Friday, November 27, 2015

But in the real world. . .

We talk the good talk from the pulpit and in the classrooms of the churches but often the way we operate gives a distinctly different witness.  We speak of Christ as our true and only foundation but then we stew and fret over statistics and the financial bottom line as if Christ had little to do with how things work in real life.  We preach Christ alone but then we act as if gimmicks will get them to church on Sunday morning and giving them what they want or like will keep them there.  We say that God is efficacious in working through the means of grace but then we put the onus on the personality of the pastor, the welcoming activity of the congregation, and the upbeat character of Sunday morning as those things which differentiate a healthy parish from one in decline.  We beat our chest about our Reformation heritage but we don't want to hear the sermons of Luther from the pulpit or worship like they did in Bach's church or go to confession like Lutherans once did.  We lament the major doctrinal divisions that define Christianity today but we allow such things as personal preference, musical taste, and cultural trend to further and even more deeply divide us -- even within the same congregation!

Pastors are just as guilty as the folks in the pew for speaking one way and living another.  It is after all the real world in which we live.  Things are not quite as simple as they seem in the real world and we must often sacrifice our principles to go along and get along.  We insist that we are fully committed to Lutheran identity, confessional integrity, and doctrinal purity but we purchase our devotional resources from those who insist baptismal water does nothing, Holy Communion is but a symbolic communion at best, and the Bible is really a book of rules to live by or secret ways to get what we really want from God, spouse, children, workplace, or neighborhood.

We read the stories of the Bible and discount them as if the saints of old did not live in a world like ours, did not have to face the difficult choices we must face, or had some special advantage or secret wisdom we do not possess.  The truth is far simpler and yet much more difficult.  They heard the Word and believed and believing followed without any guarantees or special graces to prevent them from the risks that faith always requires.  It is nice to talk about how things are in the real world and how difficult it is to live Christian faith in that real world but it has always been that way.  The saints are the saints not because they possessed special wisdom or extraordinary character but because they trusted when everything in them and around them insisted it could not be done.  And when they fell, they came crawling back to God in repentance and found the surprise of grace to receive, absolve, and restore them.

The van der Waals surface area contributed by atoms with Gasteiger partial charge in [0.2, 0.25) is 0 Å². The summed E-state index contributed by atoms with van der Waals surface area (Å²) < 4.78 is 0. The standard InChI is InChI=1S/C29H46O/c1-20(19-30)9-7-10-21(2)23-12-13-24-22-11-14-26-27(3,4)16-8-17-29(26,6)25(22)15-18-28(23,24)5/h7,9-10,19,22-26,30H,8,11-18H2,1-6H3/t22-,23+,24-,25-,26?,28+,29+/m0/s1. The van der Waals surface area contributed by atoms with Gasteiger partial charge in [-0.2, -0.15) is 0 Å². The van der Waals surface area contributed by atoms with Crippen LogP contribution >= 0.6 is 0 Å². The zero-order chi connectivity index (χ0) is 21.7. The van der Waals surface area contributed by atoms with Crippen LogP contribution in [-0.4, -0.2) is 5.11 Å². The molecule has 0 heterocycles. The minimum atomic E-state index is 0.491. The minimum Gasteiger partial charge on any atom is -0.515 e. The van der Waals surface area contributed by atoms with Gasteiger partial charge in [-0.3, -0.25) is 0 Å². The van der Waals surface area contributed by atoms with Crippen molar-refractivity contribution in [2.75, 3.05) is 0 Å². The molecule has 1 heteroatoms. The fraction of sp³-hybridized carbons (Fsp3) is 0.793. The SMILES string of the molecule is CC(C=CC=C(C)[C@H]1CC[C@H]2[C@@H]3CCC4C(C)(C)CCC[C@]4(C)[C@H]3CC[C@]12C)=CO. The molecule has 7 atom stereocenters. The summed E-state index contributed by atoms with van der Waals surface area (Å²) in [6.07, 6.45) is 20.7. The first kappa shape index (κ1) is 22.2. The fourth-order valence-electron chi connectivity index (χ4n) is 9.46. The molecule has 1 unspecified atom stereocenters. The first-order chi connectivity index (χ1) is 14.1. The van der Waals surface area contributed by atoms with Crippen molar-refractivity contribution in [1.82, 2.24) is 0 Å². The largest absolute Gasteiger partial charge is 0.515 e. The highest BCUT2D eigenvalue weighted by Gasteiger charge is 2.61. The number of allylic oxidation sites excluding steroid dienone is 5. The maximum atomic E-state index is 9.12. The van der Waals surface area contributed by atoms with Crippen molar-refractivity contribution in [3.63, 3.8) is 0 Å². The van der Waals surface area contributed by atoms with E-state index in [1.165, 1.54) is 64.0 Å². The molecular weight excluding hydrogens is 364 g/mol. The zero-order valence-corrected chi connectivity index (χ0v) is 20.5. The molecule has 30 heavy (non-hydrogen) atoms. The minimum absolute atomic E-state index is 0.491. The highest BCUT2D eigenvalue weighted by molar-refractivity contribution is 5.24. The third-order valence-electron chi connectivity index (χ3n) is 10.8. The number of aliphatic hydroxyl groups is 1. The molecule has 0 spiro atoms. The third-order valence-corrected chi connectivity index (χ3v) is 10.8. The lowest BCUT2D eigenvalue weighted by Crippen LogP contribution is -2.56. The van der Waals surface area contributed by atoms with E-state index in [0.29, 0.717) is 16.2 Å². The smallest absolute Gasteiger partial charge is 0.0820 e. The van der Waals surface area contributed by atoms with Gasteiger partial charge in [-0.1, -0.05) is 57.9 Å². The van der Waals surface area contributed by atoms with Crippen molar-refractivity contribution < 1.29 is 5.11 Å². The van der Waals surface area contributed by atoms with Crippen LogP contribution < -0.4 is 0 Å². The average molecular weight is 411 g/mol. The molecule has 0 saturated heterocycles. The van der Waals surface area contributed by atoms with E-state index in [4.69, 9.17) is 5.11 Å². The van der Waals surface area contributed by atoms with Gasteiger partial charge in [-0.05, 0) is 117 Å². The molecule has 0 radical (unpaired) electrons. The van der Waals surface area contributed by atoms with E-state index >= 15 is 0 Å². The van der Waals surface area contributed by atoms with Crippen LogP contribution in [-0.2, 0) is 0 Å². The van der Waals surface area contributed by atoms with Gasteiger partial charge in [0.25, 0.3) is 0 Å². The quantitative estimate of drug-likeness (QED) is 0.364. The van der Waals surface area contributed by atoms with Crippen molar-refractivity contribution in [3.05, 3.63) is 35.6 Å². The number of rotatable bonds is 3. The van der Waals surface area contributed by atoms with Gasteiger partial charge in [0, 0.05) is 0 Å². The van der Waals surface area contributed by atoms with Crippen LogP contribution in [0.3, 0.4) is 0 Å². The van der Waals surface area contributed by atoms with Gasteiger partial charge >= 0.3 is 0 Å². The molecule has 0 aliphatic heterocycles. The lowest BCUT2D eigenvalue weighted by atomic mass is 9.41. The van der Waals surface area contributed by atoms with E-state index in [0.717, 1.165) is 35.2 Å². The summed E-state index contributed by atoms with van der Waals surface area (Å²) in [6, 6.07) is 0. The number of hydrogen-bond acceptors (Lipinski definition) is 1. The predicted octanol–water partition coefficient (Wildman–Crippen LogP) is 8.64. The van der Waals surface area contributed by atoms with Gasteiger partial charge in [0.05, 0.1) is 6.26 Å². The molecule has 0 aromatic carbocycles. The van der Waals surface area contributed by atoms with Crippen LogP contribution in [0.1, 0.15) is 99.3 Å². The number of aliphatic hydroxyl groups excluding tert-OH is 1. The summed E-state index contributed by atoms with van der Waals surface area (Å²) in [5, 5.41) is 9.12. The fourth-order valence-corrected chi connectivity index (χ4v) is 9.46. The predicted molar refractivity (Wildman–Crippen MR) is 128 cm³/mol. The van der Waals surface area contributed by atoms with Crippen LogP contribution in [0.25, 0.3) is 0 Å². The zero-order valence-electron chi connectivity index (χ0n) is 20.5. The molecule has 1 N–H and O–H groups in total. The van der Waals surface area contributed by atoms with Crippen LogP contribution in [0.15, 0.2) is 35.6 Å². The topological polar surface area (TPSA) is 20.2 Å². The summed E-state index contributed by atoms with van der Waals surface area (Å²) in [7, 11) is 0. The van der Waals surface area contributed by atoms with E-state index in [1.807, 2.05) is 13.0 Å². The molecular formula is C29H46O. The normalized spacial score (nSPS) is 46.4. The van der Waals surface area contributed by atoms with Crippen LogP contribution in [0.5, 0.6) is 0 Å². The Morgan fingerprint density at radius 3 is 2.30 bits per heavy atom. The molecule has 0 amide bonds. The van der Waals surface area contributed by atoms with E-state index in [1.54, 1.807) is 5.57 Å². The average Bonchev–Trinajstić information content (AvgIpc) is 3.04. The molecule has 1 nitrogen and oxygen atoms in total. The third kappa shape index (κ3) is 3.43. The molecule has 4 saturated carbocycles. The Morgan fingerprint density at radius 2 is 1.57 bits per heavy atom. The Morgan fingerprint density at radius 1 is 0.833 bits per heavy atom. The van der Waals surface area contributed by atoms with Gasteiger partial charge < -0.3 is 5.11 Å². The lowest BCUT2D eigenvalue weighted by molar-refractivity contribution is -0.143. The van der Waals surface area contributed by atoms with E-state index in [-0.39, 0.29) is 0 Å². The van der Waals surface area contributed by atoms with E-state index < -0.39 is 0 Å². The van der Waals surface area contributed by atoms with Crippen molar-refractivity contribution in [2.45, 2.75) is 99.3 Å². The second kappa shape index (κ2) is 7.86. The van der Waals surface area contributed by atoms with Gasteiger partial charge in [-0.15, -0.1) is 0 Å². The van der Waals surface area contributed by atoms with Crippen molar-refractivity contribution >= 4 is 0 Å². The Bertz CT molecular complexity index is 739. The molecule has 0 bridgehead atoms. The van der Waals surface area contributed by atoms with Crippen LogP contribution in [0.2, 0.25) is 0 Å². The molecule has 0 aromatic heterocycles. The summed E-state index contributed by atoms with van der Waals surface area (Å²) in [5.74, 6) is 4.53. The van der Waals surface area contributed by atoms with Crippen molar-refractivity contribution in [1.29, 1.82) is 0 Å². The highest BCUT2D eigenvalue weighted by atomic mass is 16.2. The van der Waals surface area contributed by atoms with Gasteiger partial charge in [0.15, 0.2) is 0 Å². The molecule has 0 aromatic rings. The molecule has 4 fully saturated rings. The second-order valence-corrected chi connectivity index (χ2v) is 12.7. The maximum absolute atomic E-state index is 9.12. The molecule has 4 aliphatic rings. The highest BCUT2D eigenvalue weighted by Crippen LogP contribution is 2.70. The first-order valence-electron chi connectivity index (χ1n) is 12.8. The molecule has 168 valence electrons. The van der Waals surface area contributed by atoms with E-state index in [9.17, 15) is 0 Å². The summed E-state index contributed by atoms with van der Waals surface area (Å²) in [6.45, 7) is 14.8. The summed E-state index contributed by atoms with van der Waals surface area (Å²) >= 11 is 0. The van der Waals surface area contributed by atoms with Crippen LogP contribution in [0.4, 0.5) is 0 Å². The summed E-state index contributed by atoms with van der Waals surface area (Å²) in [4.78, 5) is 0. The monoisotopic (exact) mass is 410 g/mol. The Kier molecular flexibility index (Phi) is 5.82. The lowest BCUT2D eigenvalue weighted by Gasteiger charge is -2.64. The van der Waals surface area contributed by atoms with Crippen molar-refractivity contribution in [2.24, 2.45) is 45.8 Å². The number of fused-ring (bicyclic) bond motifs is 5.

Yes, we live in a world unfriendly to God and His Word and His Kingdom.  Yes, we live in a world where the things of God, the Word of God, and the ways of God are largely misunderstood and rejected.  Yes, it is a challenge to remain steadfast in doctrine and practice and endure the scorn of people we know and people we don't as well as ending up about as out of place as Amish in the big city.  But it has never been any different.  We are often fooled by the mythology of culture friendly to faith and its values but Jesus it not legend.  Jesus is Lord of real life people living in a real life world.

Jesus was blunt in warning us about this.  But we have chosen to forget His warning and to pine away for what will not be until a new heavens and a new earth replace this one.  Jesus does not promise a dull and bland Christian life but one with ups and downs, tests and trials, sorrows and struggles.  Oh, and yes, one thing more.  An outcome.  Where tears do not flow, where sorrows do not tear at our hears, where disappointment does not embitter, where sins are excised from the memory and sinful desire from the heart, where enemies lies defeated, dead, and forgotten, and where darkness has given way to Christ our eternal light.  We are not asked to find ways to make Christian life or the Church's work easier but to remain faithful especially when it is not easy but hard as hell.  The promise is now for a little while suffering but then glory.  The promise is not abandonment but the Spirit to lead us and guide us into eternal truth.  The promise is not fend for yourselves but the richest food of Word and Table.  This is our real world.  God help us to recognize it and live in it.  Amen.

1 comment:

John Joseph Flanagan said...

What you have said is true. Believers through the ages often struggle with keeping our faith strong, but God understands the weaknesses of the flesh, and in a timely fashion the quiet reassurance of the Holy Spirit reassures us. We are often our own worst critics, chiding ourselves for our failure to trust God through all of the practical issues which come our way. The act of reading the word of God, memorizing verses for our spiritual arsenal, bringing them into our minds......these things carry us through.....and HE tells us..."Be still, and Know that I am God."